Continue past the jump for a full schedule of the animated films screening at Fantasia 2008:



July 4th - 7:30PM - Hall Theatre - Genius Party
July 5th - 12:00PM - Hall Theatre - Batman: Gotham Knight
July 5th - 1:00PM - J.A. De Seve - Best of Ottawa Animation Festival 2007
July 6th - 1:00PM - Hall Theatre - Genius Party
July 7th - 9:45PM - Hall Theatre - Peur (s) Du Noir
July 9th - 3:00PM - J.A. De Seve - Peur (s) Du Noir
July 9th - 7:30PM - Hall Theatre - Idiots and Angels (Hosted by creator, Bill Plympton)
July 12th - 2:40PM - J.A. De Seve - Outer Limits Of Animation 2008 (Shorts from around the globe)
July 13th - 9:40PM - J.A. De Seve - From Inside
July 14th - 3:00PM - J.A. De Seve - From Inside

(Okay, who's the putz that programmed Batman: Gotham Knight to screen at the same time as the Ottawa Festival shorts?! ...sigh... guess I'll have to watch you at home on Blu-ray, Batman...)

Tickets go on sale July 2nd at 2PM at the Concordia Hall Theatre (Guy-Concordia Metro) and throughout the Admission Network at $7.50 each.

Directions:Hall Theatre - 1455 Maisonneuve O. (Guy Metro) Map and Directions
DB Clarke Theatre - 1455 Maisonneuve O. (Guy Metro) Map and Directions
J.A. De Seve - 1400 Maisonneuve O. (Guy Metro) Map and Directions

Previously on fps:
2007 Fantasia Line-Up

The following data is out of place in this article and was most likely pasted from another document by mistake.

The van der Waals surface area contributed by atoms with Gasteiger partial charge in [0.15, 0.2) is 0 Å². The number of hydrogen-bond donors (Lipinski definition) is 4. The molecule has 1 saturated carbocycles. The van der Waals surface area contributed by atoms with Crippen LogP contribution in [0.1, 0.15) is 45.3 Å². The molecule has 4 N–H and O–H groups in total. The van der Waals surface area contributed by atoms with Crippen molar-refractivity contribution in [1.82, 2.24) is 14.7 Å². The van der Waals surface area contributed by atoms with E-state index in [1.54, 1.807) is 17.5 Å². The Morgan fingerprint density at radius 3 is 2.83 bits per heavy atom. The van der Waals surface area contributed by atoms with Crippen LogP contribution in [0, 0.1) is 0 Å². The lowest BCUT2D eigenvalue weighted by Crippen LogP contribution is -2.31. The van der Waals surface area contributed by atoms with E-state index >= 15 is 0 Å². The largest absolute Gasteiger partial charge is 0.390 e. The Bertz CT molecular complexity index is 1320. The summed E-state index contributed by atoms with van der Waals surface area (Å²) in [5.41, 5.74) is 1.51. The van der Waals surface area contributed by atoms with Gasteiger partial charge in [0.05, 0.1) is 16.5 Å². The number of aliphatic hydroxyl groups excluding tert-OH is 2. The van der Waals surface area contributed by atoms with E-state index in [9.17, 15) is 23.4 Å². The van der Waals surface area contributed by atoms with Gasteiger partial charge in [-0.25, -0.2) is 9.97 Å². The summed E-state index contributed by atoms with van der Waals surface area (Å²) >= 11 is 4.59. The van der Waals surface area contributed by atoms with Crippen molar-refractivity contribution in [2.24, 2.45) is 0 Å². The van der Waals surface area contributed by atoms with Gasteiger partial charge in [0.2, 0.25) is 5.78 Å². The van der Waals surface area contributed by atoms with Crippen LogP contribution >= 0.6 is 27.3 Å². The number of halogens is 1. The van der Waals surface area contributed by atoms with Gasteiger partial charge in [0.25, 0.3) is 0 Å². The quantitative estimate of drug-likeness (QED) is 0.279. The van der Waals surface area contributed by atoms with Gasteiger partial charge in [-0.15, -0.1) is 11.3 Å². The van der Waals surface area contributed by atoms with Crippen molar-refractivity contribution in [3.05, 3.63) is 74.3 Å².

Batman: Gotham Knight Online
Genius Party Trailers
Plymptoons: The Complete Early Works of Bill Plympton

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April 12, 2008


Signe Baumane dropped me a line to let me know that two of her fellow New York-based independent animators are screening the American premieres of their recent features at the upcoming Tribeca Film Festival. Nina Paley's longtime endeavour Sita Sings the Blues—which we featured in our November 2005 issue—will be showing from April 25 to May 2, while Bill Plympton's Idiots and Angels runs from April 26 to May 3. Screening times and ticket info below.

Tickets: Visit the Tribeca Film Festival site, or call 646-502-5296.

Sita Sings the Blues

Friday, April 25, 8:15 pm
AMC Village VII (AV7)
66 Third Avenue (at 11th Street)
New York, NY 10003

Sunday, April 27, 3:45 pm
AMC 19th Street East (A19)
890 Broadway (at 19th Street)
New York, NY 10003

Monday, April 28, 10:45 pm
AMC Village VII (AV7)
66 Third Avenue (at 11th Street)
New York, NY 10003

Thursday, May 1, 1:45 pm
Village East Cinemas (VEC)
181 Second Avenue (at 12th Street)
New York, NY 10003

Friday, May 2, 3:00 pm
AMC 19th Street East (A19)
890 Broadway (at 19th Street)
New York, NY 10003

Idiots and Angels

Saturday, April 26, 5:30 pm
AMC 19th Street East (A19)
890 Broadway (at 19th Street)
New York, NY 10003

Sunday, April 27, 9:30 pm
Village East Cinemas (VEC)
181 Second Avenue (at 12th Street)
New York, NY 10003

Wednesday, April 30, 11:00 pm
AMC Village VII (AV7)
66 Third Avenue (at 11th Street)
New York, NY 10003

Saturday, May 3, 8:00 pm
Village East Cinemas (VEC)
181 Second Avenue (at 12th Street)
New York, NY 10003

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June 28, 2007
The first event of the Platform International Animation Festival took place on Monday night with Competition 1. Irene Kotlarz, Director of Programming (pictured) got things rolling and welcomed and eager crowd that had already been well-taken care of by registration and other volunteer staff. If there were any fires being put out in the background, attendees sure didn't know about it. The festival has been a well-oiled machine so far.